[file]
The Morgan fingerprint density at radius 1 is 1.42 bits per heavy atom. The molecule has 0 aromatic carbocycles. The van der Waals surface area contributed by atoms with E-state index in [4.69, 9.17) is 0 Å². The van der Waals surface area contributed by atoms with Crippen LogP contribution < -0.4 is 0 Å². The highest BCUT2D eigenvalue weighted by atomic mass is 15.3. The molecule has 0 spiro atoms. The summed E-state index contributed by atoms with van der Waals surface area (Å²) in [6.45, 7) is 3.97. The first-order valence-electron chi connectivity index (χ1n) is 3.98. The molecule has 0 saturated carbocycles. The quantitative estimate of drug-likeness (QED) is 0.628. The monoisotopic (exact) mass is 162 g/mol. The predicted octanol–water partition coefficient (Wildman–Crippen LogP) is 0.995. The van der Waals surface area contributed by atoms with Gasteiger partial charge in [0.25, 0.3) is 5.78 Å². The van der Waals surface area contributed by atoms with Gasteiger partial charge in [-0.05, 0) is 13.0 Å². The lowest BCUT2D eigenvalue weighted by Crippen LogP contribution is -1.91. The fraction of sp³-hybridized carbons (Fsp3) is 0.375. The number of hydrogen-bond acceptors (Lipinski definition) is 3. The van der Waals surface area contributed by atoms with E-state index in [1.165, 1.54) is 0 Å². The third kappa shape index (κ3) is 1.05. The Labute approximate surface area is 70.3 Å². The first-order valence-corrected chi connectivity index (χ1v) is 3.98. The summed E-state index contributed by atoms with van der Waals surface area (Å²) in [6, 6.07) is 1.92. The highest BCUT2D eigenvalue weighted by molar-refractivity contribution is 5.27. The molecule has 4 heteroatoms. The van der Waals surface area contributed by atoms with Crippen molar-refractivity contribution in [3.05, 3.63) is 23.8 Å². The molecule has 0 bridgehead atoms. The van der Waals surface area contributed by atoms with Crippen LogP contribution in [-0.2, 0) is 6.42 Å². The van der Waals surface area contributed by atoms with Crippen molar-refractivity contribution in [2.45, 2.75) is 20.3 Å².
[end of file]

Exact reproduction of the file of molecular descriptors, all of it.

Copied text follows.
The Morgan fingerprint density at radius 1 is 1.42 bits per heavy atom. The molecule has 0 aromatic carbocycles. The van der Waals surface area contributed by atoms with E-state index in [4.69, 9.17) is 0 Å². The van der Waals surface area contributed by atoms with Crippen LogP contribution < -0.4 is 0 Å². The highest BCUT2D eigenvalue weighted by atomic mass is 15.3. The molecule has 0 spiro atoms. The summed E-state index contributed by atoms with van der Waals surface area (Å²) in [6.45, 7) is 3.97. The first-order valence-electron chi connectivity index (χ1n) is 3.98. The molecule has 0 saturated carbocycles. The quantitative estimate of drug-likeness (QED) is 0.628. The monoisotopic (exact) mass is 162 g/mol. The predicted octanol–water partition coefficient (Wildman–Crippen LogP) is 0.995. The van der Waals surface area contributed by atoms with Gasteiger partial charge in [0.25, 0.3) is 5.78 Å². The van der Waals surface area contributed by atoms with Gasteiger partial charge in [-0.05, 0) is 13.0 Å². The lowest BCUT2D eigenvalue weighted by Crippen LogP contribution is -1.91. The fraction of sp³-hybridized carbons (Fsp3) is 0.375. The number of hydrogen-bond acceptors (Lipinski definition) is 3. The van der Waals surface area contributed by atoms with E-state index in [1.165, 1.54) is 0 Å². The third kappa shape index (κ3) is 1.05. The Labute approximate surface area is 70.3 Å². The first-order valence-corrected chi connectivity index (χ1v) is 3.98. The summed E-state index contributed by atoms with van der Waals surface area (Å²) in [6, 6.07) is 1.92. The highest BCUT2D eigenvalue weighted by molar-refractivity contribution is 5.27. The molecule has 4 heteroatoms. The van der Waals surface area contributed by atoms with Crippen molar-refractivity contribution in [3.05, 3.63) is 23.8 Å². The molecule has 0 bridgehead atoms. The van der Waals surface area contributed by atoms with Crippen LogP contribution in [-0.2, 0) is 6.42 Å². The van der Waals surface area contributed by atoms with Crippen molar-refractivity contribution in [2.45, 2.75) is 20.3 Å².